"Mike Stok" <mike / stok.co.uk> schrieb im Newsbeitrag
news:MWOPb.54576$lGr.29805 / twister01.bloor.is.net.cable.rogers.com...
> In article <buo0rc$j5ef5$1 / ID-52924.news.uni-berlin.de>,
> Robert Klemme <bob.news / gmx.net> wrote:
> >
> >"Mark J. Reed" <markjreed / mail.com> schrieb im Newsbeitrag
> >news:20040121221951.GD16733 / mulan.thereeds.org...
> >> On Thu, Jan 22, 2004 at 06:57:22AM +0900, Ralph Mason wrote:
> >> > What am I missing here.  I am trying to replace a single quote with
> >the
> >> > string \'
> >>
> >> You're missing an extra level of processing applied to the
replacement
> >> string for gsub in order to let you include parts of what you're
> >> replacing.
> >
> >No, in this case he's missing extra backslashes:
> >
> >irb(main):002:0> str='a\'o'
> >=> "a'o"
> >irb(main):003:0> str.gsub(/'/, '\\\\\'' )
> >=> "a\\'o"
> >irb(main):004:0> puts str.gsub(/'/, '\\\\\'' )
> >a\'o
> >=> nil
> >
> >It does look a bit odd, but the explanation is logical: There are two
> >levels of escaping involved.  The first level is that needed for the
ruby
> >parser to get the expected characters into the replacement string.  The
> >second level is used in order to be able to use a backslash literally
in
> >the substitution string.
> >
> >irb(main):005:0> puts '\\\\\''
> >\\'
> >=> nil
> >
> >You need two backslashes in the substitution string to prevent gsub
from
> >interpreting the backslash as escape char.  That makes four backslashes
> >when entering the string.  The fifth backslash escapes the single quote
in
> >order to be able to include it into the string.
>
> You can make life a little easier by picking a quote other than ' to
> get rid of one backslash e.g.

Yes, although it's just a small improvement.

> [mike@ratdog mike]$ irb --simple-prompt
> >> str = "a'o"
> => "a'o"
> >> puts str.gsub(/'/, "\\\\'")
> a\'o
> => nil
>
> It can be tiresome to remember how many times a string will be scanned
> in a context where \ characters matter, so I prefer using the block form
> e.g.
>
> >> puts str.gsub(/(')/) { |c| "\\#{c}" }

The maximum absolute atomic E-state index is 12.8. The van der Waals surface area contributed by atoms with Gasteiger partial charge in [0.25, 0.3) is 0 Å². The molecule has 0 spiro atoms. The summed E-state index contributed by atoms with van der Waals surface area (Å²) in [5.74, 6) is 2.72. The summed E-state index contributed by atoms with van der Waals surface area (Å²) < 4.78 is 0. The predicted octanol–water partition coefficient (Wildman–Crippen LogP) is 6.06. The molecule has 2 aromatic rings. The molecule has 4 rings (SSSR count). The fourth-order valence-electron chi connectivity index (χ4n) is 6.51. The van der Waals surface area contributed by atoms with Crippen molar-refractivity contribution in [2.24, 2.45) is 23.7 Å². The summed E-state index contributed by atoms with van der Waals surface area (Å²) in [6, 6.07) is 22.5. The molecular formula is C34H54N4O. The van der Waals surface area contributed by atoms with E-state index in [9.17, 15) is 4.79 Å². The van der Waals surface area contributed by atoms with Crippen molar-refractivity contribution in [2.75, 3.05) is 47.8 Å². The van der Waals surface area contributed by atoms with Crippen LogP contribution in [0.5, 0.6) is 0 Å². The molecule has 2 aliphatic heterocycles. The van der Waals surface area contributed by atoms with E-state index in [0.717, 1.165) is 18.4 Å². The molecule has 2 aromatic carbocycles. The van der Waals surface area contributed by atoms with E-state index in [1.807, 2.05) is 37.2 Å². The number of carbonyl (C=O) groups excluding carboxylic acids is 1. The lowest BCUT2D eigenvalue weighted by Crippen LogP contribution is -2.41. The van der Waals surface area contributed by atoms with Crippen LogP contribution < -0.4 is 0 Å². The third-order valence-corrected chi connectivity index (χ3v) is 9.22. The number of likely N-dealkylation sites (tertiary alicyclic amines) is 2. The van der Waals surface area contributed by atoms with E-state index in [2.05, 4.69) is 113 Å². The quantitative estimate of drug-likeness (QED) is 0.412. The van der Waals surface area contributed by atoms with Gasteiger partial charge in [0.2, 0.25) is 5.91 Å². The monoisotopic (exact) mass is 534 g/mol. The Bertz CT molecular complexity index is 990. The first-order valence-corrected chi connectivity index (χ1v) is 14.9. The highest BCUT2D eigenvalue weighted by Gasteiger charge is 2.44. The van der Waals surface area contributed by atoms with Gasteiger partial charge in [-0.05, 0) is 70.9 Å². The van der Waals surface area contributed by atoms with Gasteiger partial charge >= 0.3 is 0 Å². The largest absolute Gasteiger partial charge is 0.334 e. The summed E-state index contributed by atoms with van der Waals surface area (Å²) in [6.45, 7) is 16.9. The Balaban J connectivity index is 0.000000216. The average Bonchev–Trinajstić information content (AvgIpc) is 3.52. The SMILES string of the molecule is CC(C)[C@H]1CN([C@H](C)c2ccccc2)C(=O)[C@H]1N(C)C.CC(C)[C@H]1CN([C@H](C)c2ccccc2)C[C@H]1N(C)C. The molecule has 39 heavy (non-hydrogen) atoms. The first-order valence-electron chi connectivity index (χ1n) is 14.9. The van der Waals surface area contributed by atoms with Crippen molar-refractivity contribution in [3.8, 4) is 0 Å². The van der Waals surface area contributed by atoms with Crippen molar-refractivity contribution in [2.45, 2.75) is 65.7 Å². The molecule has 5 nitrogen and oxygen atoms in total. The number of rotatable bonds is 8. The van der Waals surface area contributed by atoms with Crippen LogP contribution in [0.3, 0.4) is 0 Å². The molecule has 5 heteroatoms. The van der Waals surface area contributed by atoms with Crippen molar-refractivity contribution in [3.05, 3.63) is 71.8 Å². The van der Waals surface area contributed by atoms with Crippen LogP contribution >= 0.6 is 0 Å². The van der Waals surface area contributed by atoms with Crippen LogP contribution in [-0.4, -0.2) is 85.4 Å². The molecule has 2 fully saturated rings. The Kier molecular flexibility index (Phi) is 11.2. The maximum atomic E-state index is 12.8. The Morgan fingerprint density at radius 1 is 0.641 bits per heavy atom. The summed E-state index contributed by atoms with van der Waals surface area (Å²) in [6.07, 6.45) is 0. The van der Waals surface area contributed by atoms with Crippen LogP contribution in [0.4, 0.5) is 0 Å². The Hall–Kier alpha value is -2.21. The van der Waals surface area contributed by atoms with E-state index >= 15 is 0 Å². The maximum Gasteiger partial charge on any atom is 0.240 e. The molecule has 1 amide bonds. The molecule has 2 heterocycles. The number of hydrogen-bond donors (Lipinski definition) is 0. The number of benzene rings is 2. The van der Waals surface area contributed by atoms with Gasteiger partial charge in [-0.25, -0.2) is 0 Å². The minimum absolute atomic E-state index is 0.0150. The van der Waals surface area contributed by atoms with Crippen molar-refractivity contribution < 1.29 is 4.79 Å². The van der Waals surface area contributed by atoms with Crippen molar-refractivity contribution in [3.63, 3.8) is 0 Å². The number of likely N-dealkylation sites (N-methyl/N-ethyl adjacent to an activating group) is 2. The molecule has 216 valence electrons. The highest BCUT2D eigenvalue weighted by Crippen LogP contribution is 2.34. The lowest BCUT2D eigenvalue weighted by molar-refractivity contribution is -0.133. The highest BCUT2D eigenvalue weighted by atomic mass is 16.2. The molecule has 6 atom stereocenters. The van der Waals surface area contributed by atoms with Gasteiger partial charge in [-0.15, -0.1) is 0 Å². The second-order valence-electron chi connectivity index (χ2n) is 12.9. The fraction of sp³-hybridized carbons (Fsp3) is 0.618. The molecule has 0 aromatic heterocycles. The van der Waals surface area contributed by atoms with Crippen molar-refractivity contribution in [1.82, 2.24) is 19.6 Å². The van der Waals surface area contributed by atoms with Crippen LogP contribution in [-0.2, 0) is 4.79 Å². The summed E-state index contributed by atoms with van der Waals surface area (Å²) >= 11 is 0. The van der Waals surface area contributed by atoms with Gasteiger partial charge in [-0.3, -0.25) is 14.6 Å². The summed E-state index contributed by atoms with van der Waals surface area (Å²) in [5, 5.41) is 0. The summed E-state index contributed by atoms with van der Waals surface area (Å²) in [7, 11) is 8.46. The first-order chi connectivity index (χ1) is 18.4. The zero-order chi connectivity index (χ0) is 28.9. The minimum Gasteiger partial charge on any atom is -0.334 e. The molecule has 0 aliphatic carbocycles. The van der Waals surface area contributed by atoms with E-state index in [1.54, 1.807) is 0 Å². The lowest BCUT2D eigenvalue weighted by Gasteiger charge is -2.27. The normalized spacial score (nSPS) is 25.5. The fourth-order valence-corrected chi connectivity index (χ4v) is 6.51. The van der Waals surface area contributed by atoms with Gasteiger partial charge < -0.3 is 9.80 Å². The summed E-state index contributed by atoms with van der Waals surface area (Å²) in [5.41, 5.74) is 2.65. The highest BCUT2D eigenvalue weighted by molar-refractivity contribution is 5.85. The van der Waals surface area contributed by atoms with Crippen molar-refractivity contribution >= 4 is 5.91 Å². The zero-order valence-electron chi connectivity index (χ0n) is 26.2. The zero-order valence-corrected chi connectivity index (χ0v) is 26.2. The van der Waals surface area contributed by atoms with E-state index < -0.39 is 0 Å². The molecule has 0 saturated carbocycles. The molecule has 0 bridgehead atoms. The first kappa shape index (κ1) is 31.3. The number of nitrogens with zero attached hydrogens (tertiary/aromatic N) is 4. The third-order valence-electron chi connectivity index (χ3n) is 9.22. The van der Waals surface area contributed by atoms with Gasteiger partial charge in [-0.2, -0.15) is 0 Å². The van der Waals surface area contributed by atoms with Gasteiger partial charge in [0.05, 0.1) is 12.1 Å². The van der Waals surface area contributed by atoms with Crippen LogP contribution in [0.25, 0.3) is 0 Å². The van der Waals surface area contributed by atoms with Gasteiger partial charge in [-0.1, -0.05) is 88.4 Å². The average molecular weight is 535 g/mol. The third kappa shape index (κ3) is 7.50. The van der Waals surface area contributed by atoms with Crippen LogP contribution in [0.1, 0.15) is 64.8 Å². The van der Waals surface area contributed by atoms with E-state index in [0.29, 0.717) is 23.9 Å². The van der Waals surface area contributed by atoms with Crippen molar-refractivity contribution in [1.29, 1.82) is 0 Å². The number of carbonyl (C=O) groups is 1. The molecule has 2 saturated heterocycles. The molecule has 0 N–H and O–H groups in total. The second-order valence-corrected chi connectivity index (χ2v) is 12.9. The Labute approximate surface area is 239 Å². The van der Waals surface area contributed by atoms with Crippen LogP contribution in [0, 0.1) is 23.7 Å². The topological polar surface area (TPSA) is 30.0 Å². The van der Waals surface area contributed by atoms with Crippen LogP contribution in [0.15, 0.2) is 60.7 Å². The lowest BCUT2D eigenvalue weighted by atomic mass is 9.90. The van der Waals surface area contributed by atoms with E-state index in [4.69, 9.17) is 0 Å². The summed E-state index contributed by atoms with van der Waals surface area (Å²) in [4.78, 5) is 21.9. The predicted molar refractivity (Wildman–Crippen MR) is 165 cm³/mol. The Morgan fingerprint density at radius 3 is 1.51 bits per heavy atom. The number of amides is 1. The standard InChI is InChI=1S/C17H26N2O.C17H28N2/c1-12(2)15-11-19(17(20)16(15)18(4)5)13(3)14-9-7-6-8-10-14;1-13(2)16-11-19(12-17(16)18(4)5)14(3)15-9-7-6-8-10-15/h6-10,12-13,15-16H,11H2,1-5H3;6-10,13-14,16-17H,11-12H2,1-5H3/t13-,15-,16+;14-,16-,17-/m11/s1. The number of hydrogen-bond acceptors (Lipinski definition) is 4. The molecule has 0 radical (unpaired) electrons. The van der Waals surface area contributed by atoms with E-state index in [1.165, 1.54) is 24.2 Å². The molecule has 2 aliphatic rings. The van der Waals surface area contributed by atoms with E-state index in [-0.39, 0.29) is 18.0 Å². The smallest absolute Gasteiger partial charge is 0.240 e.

> a\'o
> => nil
>
> ...but I have never measured whether this is significantly more
> expensive.

It's definitely more expensive, which is not really a surprise given the
additional overhead of

 - a block yield
 - string replacement with {}

But even with a constant string there's still the block call overhead:

14:21:43 [ADMIN]: /c/temp/ruby/rx-replace-bm.rb
                user     system      total        real
direct      0.766000   0.000000   0.766000 (  0.763000)
direct &    0.766000   0.000000   0.766000 (  0.769000)
block       1.765000   0.000000   1.765000 (  1.770000)
block fix   1.438000   0.000000   1.438000 (  1.432000)
14:21:50 [ADMIN]: cat /c/temp/ruby/rx-replace-bm.rb
#!/usr/bin/ruby

require 'benchmark'
include Benchmark

N=100000

str = '  /* comment */  String s = "***/";  '

bm(10) do |x|
  x.report("direct") do
    for n in 1..N
      str.gsub( /"/, '\\\\"' )
    end
  end

  x.report("direct &") do
    for n in 1..N
      str.gsub( /"/, '\\\\\\&' )
    end
  end

  x.report("block") do
    for n in 1..N
      str.gsub( /"/ ) {|m| "\\#{m}"}
    end
  end

  x.report("block fix") do
    for n in 1..N
      str.gsub( /"/ ) {|m| '\\"'}
    end
  end
end
14:21:58 [ADMIN]:

> Hal, is this a FAQ?  "How do I replace ' with \' in a string?"  I'm sure
> that this has come up a few times...

I put it on the Wiki:
http://www.rubygarden.org/ruby?RegexpCookbook

Cheers

    robert